Hudson Square BID Pitches $22M Plan for Pedestrian-Friendly Improvements
The Hudson Square Business Improvement District pitched a $22 million plan for revamped sidewalks, bike lanes and public art to its nearly decade-long effort to improve the former printing district.
The money — funded project by project by the BID — will go towards a gateway sculpture on Greenwich Street; an east-west corridor for pedestrians, bikers and cars along Houston Street; and a pedestrian bridge from Spring Street over the West Side Highway to Hudson River Park, according to the BID. The $40 million bridge will be funded separately from the other neighborhood changes.
“This plan builds on our work and vision for the neighborhood and incorporates lessons we’ve learned from the pandemic about open space, mobility and community,” Ellen Baer, president and CEO of Hudson Square BID, said in a statement. “Our goal is to provide a great experience for those who work, shop, play, and live here.”
While it’s unclear what parts of the project would be funded first, the BID provided a breakdown of costs for each aspect of the project in a report.
The BID expects the additions of arts, programming, expanded sidewalks, outdoor lighting, sculpture and expanded pedestrian crossings on Greenwich Street to cost around $16 million. It anticipates spending $5.5 million on a raised bikeway, wider sidewalks and art murals on West Houston Street; and another $500,000 in the short term on trees, lighting and artwork connecting Hudson Square with the nearby Hudson River.
The investment in the square comes as large media and tech companies are settling in the area. Disney acquired a full block in Hudson Square for $650 million in 2018 for its new 1.2-million-square-foot headquarters at 4 Hudson Square, designed by Skidmore, Owings & Merrill.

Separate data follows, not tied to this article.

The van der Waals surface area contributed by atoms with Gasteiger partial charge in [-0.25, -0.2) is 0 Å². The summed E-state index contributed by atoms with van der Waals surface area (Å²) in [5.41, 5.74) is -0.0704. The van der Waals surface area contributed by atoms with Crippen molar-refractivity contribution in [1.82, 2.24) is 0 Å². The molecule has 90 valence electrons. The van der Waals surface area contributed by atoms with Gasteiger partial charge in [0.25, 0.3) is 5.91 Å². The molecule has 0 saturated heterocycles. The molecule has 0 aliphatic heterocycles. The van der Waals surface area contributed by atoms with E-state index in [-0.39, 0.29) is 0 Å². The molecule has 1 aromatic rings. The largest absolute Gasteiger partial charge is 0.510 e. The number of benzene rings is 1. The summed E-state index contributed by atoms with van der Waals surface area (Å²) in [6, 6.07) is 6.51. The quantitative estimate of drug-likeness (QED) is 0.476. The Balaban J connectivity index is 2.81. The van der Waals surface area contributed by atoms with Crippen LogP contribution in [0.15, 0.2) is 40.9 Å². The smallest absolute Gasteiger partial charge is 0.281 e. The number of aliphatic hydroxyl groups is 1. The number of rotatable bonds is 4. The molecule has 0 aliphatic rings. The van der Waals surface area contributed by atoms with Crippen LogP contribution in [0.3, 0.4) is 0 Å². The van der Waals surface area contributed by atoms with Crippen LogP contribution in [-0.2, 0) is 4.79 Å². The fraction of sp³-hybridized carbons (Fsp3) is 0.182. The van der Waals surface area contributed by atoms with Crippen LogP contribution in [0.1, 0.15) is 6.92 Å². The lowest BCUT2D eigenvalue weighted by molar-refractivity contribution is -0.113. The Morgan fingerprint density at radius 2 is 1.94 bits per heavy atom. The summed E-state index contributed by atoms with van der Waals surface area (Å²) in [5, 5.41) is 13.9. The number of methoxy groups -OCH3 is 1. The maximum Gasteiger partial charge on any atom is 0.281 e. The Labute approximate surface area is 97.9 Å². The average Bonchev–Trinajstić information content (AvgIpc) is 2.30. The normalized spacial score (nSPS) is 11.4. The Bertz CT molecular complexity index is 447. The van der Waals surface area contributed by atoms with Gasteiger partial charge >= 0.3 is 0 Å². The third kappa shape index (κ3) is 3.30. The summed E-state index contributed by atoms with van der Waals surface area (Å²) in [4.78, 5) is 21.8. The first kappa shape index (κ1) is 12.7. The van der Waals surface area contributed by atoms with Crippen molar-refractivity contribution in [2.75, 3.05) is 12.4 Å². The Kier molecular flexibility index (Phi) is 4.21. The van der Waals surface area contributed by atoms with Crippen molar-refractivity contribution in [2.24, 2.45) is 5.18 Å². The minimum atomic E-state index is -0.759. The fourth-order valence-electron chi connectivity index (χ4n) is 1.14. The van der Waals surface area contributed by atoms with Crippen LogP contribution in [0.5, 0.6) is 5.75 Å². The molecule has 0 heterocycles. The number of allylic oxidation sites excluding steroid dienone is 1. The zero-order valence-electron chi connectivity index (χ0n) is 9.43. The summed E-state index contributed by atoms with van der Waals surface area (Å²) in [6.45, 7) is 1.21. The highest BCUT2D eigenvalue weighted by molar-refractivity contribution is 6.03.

Google already put down roots in the area with a $1 billion campus across three buildings near the West Side Highway and the Holland Tunnel. The properties — at 315 and 345 Hudson Street — house part of the tech giant’s sales division.
And last week, Google bought the St. John’s Terminal project for $2.1 billion, with plans to redevelop the property it has leased since 2019, at 550 Washington Street, into part of the company’s East Coast hub.
The BID plans to cover the operating costs of the project, which follows a $27 million, five-year Streetscape Improvement Program launched in 2012. The BID’s first improvement program planted trees, widened sidewalks and installed public seating, Commercial Observer reported. The city of New York covered half of the cost of that $27 million plan, with the other half funded by the BID raising money through capital bonds, which also covered operating costs, according to a statement from the BID.
The latest project would push Hudson Square’s transition further away from its industrial vibe, which started after it was rezoned in 2013 to create a special Hudson Square District. The rezoning allowed for the construction of more than 3,200 units of housing — 20 percent of which are affordable — open-space facilities, small retail destinations and a school, CO reported.
While the timeline for the project is still yet-to-be determined, the BID has already contracted architecture and design firm WXY to plan the current Hudson Square revamp, which would also provide for more public art and programming along Greenwich Street, according to a statement from the BID.
“Hudson Square is at the vanguard of how to make streets work better for everyone,” Claire Weisz, WXY founding principal and architect, said in a statement. “With the focus on enjoyable connections for walking and cycling between subways, and north and south along the Hudson River, this plan is a timely blueprint for how to connect, activate, and innovate on New York City’s sidewalks, curbs and streets.”
Celia Young can be reached at firstname.lastname@example.org.